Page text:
Lincoln-Douglas debates, Iranian style

President Mahmoud Ahmadinejad faced off against one of his three opponents, Mir Hossein Mousavi, Wednesday night in the second of six debates leading up to June 12 elections.

By , Staff writer of The Christian Science Monitor

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    Supporters of Iranian president Mahmoud Ahmadinejad hold up campaign posters during a rally in front of the University of Tehran, June 3.
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    A supporter of former Prime Minister and Iranian presidential candidate Mirhossein Mousavi holds a campaign poster during an election campaign at a stadium in Ardabil, northwest of Tehran, June 1.
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During 90 minutes of bruising debate, Iran's top two presidential candidates on Wednesday sought to denigrate each other's past records, and portray their opponent as dangerous for the future of the Islamic Republic.

Former prime minister Mir Hossein Mousavi accused President Mahmoud Ahmadinejad of causing instability in Iran with "adventurism, heroics, and extremism." The hard-line president had "undermined the dignity of our nation" with his caustic anti-West, anti-Israel and Holocaust-denying remarks, he added.

The result of the June 12 election – a four-way contest that could go to a second round – will shape Iran's foreign and domestic policy for years to come. Ahmadinejad has touted his steadfast support of Iran's nuclear program and launching a satellite earlier this year, but he has been hobbled by soaring inflation and an economy weakened by sanctions.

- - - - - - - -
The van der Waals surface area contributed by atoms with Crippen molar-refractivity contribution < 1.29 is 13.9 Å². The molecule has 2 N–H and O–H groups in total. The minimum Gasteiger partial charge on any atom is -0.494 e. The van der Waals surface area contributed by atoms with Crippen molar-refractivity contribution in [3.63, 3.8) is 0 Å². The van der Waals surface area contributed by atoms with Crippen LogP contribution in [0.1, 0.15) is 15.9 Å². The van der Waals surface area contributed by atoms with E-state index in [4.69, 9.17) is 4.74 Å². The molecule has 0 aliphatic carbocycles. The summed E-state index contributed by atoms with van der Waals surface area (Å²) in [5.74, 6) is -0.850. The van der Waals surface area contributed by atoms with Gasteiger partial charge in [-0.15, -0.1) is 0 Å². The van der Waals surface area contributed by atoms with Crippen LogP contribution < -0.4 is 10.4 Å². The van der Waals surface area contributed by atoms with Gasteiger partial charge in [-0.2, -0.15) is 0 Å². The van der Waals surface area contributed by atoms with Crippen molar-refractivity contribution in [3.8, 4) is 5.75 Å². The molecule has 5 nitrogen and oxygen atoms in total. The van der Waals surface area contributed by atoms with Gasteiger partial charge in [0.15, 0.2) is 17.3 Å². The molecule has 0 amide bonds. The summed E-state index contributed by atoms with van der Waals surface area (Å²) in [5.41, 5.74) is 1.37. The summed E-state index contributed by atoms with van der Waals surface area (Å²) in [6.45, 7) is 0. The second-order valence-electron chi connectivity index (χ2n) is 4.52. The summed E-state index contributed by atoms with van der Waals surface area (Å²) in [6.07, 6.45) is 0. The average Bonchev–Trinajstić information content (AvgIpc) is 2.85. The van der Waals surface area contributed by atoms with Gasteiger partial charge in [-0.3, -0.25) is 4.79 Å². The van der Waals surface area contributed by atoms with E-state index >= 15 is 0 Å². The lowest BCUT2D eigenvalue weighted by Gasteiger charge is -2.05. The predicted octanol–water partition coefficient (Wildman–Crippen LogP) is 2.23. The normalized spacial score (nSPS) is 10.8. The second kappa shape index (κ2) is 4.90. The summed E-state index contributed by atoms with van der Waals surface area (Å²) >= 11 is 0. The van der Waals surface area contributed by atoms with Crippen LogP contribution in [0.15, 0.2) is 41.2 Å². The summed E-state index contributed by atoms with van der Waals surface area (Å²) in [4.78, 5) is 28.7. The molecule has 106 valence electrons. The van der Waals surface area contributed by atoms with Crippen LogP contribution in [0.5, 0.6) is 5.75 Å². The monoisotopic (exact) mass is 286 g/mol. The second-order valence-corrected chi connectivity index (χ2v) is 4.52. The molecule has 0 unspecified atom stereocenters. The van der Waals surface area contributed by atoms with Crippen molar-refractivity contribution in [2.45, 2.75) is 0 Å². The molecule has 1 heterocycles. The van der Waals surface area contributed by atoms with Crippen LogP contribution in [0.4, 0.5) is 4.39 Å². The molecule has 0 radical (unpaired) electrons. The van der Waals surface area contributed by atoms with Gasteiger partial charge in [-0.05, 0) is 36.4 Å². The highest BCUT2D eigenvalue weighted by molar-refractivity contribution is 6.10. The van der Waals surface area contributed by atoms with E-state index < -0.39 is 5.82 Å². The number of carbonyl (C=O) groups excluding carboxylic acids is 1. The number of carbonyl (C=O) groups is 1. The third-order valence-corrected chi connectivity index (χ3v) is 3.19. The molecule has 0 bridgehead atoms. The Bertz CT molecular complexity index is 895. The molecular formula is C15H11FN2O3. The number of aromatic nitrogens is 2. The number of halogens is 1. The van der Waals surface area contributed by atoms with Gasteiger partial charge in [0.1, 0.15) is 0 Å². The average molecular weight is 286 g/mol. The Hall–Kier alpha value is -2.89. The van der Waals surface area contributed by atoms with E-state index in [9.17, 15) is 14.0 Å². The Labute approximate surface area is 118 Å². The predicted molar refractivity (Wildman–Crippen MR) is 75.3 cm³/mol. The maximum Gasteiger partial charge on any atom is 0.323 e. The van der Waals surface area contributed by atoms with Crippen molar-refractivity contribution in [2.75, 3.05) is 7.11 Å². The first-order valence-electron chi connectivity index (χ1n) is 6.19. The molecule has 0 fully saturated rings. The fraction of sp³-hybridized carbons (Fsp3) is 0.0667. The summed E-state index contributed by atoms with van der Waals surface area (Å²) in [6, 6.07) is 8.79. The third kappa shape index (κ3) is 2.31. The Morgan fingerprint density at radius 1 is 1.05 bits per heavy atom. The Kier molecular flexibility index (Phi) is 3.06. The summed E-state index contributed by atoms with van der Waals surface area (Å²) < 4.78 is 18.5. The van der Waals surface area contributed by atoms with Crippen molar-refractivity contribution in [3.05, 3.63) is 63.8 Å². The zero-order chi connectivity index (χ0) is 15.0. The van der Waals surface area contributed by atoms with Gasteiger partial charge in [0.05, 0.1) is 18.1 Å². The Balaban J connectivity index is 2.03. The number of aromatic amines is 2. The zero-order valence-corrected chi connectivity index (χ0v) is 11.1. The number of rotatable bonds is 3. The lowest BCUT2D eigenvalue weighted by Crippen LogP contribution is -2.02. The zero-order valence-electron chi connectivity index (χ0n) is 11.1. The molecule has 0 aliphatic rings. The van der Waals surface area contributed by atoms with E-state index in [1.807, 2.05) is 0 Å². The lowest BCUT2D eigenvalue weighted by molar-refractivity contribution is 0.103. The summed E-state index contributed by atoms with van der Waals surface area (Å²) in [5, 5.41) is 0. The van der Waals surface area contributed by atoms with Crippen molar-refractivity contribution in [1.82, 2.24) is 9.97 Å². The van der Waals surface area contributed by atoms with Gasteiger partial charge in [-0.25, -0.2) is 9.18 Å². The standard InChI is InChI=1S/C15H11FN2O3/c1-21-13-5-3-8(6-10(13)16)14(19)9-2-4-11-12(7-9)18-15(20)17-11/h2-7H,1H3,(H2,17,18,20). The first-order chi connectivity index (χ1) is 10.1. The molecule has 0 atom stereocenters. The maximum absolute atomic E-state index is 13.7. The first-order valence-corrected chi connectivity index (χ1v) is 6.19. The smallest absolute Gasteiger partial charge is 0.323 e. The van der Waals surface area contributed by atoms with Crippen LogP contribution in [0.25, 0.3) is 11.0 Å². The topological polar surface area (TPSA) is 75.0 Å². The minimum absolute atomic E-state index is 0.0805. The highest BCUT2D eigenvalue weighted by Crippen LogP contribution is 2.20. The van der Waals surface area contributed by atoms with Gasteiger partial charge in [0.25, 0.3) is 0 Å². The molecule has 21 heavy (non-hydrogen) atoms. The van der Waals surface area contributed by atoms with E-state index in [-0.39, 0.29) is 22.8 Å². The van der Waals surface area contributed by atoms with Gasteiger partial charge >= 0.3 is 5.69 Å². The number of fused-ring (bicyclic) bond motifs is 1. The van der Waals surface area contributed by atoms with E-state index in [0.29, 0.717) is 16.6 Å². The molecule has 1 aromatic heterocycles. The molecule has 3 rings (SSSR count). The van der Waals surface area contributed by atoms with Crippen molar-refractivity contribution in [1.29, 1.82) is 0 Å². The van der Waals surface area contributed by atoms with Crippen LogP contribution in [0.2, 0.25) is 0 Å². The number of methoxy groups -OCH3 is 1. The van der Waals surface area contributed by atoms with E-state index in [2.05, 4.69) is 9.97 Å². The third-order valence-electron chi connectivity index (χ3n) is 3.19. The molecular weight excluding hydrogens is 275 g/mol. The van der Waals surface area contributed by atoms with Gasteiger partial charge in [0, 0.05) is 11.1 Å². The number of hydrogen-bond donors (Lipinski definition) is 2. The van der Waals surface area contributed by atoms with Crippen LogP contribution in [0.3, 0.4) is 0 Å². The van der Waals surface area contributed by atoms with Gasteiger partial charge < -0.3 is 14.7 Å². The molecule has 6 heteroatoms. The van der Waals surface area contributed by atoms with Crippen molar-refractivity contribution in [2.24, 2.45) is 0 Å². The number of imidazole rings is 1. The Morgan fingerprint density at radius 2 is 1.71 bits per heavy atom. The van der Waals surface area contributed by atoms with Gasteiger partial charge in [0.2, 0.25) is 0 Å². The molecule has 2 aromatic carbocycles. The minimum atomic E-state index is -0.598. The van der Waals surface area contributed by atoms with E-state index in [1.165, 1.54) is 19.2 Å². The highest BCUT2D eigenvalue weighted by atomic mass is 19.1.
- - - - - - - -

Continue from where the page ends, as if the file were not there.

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Iran's next president will mold the political climate, as the Islamic system – ultimately led by Iran's supreme religious leader Ayatollah Sayed Ali Khamenei – decides how far it will go in meeting President Barack Obama's overtures for dialogue.

A new electricity seems to have taken hold of the campaigns, as many reformists set aside years of disillusion with politics and say they will vote for Mousavi or moderate cleric Mehdi Karroubi. So the stakes are high, and the incumbent so polarizing a figure that he argued it was "three against one." And this first-ever use of Lincoln-Douglas-style debates in Iran has also fostered very personal attacks.

'Who endangered the regime?'

In Wednesday's nationally televised debate – the second of six, but the first one featuring Ahmadinejad – the president belittled the credentials of Mousavi's wife, who is dean of a university. Mousavi charged that hundreds of books could no longer be republished; Ahmadinejad countered that he censored less than his predecessors. Mousavi said Ahmadinejad's "method is leading to dictatorship."

The president complained that his record had been subject to unprecedented "lies and defamation," claimed that his administration had done the work of several, and that Iranians are now "among the most beloved people on the planet" because of his government's ethical stands.

Ahmadinejad said he had rescued Iran from the denigrations caused by the corruption and foolhardy policies of his predecessors. He asked about the wealth of two-term president Ali Akbar Hashemi Rafsanjani and his sons, and the numbers of billionaires created during that time – and noted that his ministers were humble and pious.